A challenge I faced during my third-year placement was the limited time I had and being prepared for the aspects of the classroom (Temmerman, 1997; Jeanneret 1997). As I focused more and took part in this experience, I began to help the students with learning to play the piano whilst taking notes. This helped my development with being ‘hands-on’ as it also supported me through “developing an initial repertoire of teaching, competencies, comprehend the various dimensions of music experience and understanding student learning” (p.52). Students began to ask me questions when they were too confused or ‘shy’ to put their hands on the teacher. This gave me confidence and made me believe that I am responsible for the child’s learning, this gave me more momentum to see that once a pupil gets an understanding of what is being taught how is more than just telling (Weinstein, 1989). This is also known as not only basic knowledge but even pedagogical knowledge, which helps those people in practice become good teachers. As I progressed with my journey of being an assistant in the classrooms, my involvement within the institution helped ‘pre-service teachers more towards full membership of the profession, these components become progressively interrelated as they use these principles to inform their pedagogical practice”, (Sutherland, Scanlon & Sperrign, 2004, P.80). During my third-year placement, the unnamed school the teachers teaching the students music were also provided with pre-service feedback to ensure the teacher was given their own criticism ‘practice of learning to teach takes practice’. These experiences give students like me the opportunity to learn “linking theory to practice” (Henry, 2001, p.24). During my school placement, the teachers provided the students with learning hand signs and body movement. The teachers taught children to use their hands to clap during the music and also to stomp their feet to engage in the class and learn about rhythm.

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In the 1920s, the psychologist John B. Watson argued that behavior was becoming influential which created the new league of classical conditioning. In terms of operant conditioning, an example of this during my workshop was giving the children candy when answering the correct question and I gained important skills through cooperating with the teacher and students throughout. This was important for me as Skinner’s views on the best way of learning are to understand behavior and the actions that come of it. Wattiaux (2001) argues that “in order to be a good teacher weaving an essential product of connectedness with the subject, pupil and the student” (p.1). One advantage that teaching music to children would be allowing children to be free when it comes to music and make it their own as “experiences from which they can construct their understandings of music, education and music education” (Wiggins, 2007, p.36). To get the full experience from the children’s learning, the teachers were required to teach music and engage through the lesson constructively (Bleicher & Lindgren, 2002). My experience of being there and actively listening also helped me understand how teachers were supporting the children. As the knowledge I gained from this being a sense of human construct, taking notes and reporting back to the teacher I was assigned to also helped improve my achievements and understanding as to what was needed. By doing so, after each music lesson during the break, I asked the teacher questions. Feedback is very important and also reflect upon my behaviour as more learning occurs. Rogoff (1990), suggests that learning is a process that can happen when one person learns from one another or shared learning. Although during my placement through the years, I have my unique style and ways of learning and teaching as everyone else does; however, learning new knowledge is a way of social construct where it is helpful to regain more knowledge from comments and reflect on criticisms.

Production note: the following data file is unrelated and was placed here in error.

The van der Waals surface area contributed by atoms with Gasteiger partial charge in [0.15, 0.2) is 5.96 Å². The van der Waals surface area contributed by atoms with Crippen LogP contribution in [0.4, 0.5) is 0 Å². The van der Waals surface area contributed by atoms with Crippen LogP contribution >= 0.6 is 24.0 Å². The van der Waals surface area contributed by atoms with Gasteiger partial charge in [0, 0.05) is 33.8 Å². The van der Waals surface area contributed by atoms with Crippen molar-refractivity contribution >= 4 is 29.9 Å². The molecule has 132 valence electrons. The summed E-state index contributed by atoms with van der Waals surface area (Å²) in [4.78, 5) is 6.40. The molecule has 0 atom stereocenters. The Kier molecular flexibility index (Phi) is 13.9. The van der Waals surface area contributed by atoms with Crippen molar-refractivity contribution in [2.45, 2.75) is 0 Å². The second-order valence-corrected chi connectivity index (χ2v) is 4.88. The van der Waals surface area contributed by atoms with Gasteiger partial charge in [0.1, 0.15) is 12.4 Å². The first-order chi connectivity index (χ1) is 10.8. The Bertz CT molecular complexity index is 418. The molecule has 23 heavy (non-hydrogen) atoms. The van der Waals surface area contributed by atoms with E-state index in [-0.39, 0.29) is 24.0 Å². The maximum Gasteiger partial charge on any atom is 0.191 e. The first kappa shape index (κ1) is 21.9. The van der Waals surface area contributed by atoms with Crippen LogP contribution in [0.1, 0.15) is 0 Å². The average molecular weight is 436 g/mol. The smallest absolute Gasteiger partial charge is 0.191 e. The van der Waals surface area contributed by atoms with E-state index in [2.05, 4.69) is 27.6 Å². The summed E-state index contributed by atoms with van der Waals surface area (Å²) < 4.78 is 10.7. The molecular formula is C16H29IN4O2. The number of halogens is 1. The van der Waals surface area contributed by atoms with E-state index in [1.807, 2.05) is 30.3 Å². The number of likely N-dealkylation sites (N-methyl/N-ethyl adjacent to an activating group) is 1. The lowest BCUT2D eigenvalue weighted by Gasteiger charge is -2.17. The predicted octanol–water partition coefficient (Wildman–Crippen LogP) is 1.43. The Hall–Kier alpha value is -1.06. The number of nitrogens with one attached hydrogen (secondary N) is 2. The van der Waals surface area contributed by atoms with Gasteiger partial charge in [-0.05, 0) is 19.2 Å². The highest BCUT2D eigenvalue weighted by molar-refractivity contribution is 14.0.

At an unnamed school, the workshop I had been attending was designed for a formal background in Arts, although some of the students attending this workshop come with knowledge already taught to themselves, this unit helps teach and provide them with a better understanding of visual art gaining more diversity range and discipline. The purpose of my placement was to explore a new experience with the levels of teaching. The main reason for this workshop unit is to provide students with several ranges and organizations with music through elements. Examples of these would be playing instruments, performing, dancing, etc.

During my second term placement, students were entitled to pick one program known as ‘focused study’. This required students to take part in dance, drama, etc. I met up with the students and teachers weekly for 3 hours during this process (workshop). The music they partook in was primary school level with a specialist teacher. The type of music being used was known as ‘African music’ which included drumming (djembe). The name of the music was also called ‘Masakhane’ which stands for ‘let us build ourselves’ in Africa which also puts learning into practice as the children gain and learn new sets of skills and understanding through the use of music. This can also be seen as cross-culture engagement as the music being produced is also westernized into European style. In this, I noticed the opportunity of engagement and being with the students gave me ideas and a set of skills from learning. What I had gained from this was to share ideas with the classroom about musical sounds and make music with the children. I kept a journal of my experience from these activities through the workshop so I could reflect on the process. I had learned that through these journeys throughout the years of attending placements, I had not only gained techniques and skills through music but also achieved more of an understanding of my own teaching identity throughout as (Hatton and Smith; 1995) relate this as critical, practical and technical. The workshop was also beneficial for me as it helped my understanding of what a teacher should be like through self-reflection as I gained more knowledge of “how to research pedagogical issues” (Maaranen and Krokfors, 20007, p.201).